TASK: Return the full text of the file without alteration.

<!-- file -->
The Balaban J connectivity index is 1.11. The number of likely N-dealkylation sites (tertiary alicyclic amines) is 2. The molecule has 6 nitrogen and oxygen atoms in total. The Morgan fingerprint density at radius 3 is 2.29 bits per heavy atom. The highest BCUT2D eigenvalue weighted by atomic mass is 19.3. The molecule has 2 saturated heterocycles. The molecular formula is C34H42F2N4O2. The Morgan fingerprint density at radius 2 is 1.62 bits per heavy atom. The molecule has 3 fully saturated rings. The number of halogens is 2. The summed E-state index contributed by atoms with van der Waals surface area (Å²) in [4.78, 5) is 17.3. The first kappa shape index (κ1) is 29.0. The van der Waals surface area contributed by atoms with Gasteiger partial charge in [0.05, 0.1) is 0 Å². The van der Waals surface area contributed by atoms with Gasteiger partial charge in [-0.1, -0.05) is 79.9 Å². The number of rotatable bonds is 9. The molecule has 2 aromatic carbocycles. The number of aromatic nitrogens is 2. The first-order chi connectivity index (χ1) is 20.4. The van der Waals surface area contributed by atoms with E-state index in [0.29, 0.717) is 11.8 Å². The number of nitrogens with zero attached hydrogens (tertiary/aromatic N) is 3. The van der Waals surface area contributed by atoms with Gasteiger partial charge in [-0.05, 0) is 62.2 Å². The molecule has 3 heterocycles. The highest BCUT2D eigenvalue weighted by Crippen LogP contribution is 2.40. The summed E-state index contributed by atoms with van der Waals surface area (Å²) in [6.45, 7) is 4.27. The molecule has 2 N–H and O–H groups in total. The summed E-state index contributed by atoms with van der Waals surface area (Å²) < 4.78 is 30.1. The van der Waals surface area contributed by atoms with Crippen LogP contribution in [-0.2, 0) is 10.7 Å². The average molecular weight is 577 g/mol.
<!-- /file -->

The Balaban J connectivity index is 1.11. The number of likely N-dealkylation sites (tertiary alicyclic amines) is 2. The molecule has 6 nitrogen and oxygen atoms in total. The Morgan fingerprint density at radius 3 is 2.29 bits per heavy atom. The highest BCUT2D eigenvalue weighted by atomic mass is 19.3. The molecule has 2 saturated heterocycles. The molecular formula is C34H42F2N4O2. The Morgan fingerprint density at radius 2 is 1.62 bits per heavy atom. The molecule has 3 fully saturated rings. The number of halogens is 2. The summed E-state index contributed by atoms with van der Waals surface area (Å²) in [4.78, 5) is 17.3. The first kappa shape index (κ1) is 29.0. The van der Waals surface area contributed by atoms with Gasteiger partial charge in [0.05, 0.1) is 0 Å². The van der Waals surface area contributed by atoms with Gasteiger partial charge in [-0.1, -0.05) is 79.9 Å². The number of rotatable bonds is 9. The molecule has 2 aromatic carbocycles. The number of aromatic nitrogens is 2. The first-order chi connectivity index (χ1) is 20.4. The van der Waals surface area contributed by atoms with E-state index in [0.29, 0.717) is 11.8 Å². The number of nitrogens with zero attached hydrogens (tertiary/aromatic N) is 3. The van der Waals surface area contributed by atoms with Gasteiger partial charge in [-0.05, 0) is 62.2 Å². The molecule has 3 heterocycles. The highest BCUT2D eigenvalue weighted by Crippen LogP contribution is 2.40. The summed E-state index contributed by atoms with van der Waals surface area (Å²) in [6.45, 7) is 4.27. The molecule has 2 N–H and O–H groups in total. The summed E-state index contributed by atoms with van der Waals surface area (Å²) < 4.78 is 30.1. The van der Waals surface area contributed by atoms with Crippen LogP contribution in [-0.2, 0) is 10.7 Å². The average molecular weight is 577 g/mol.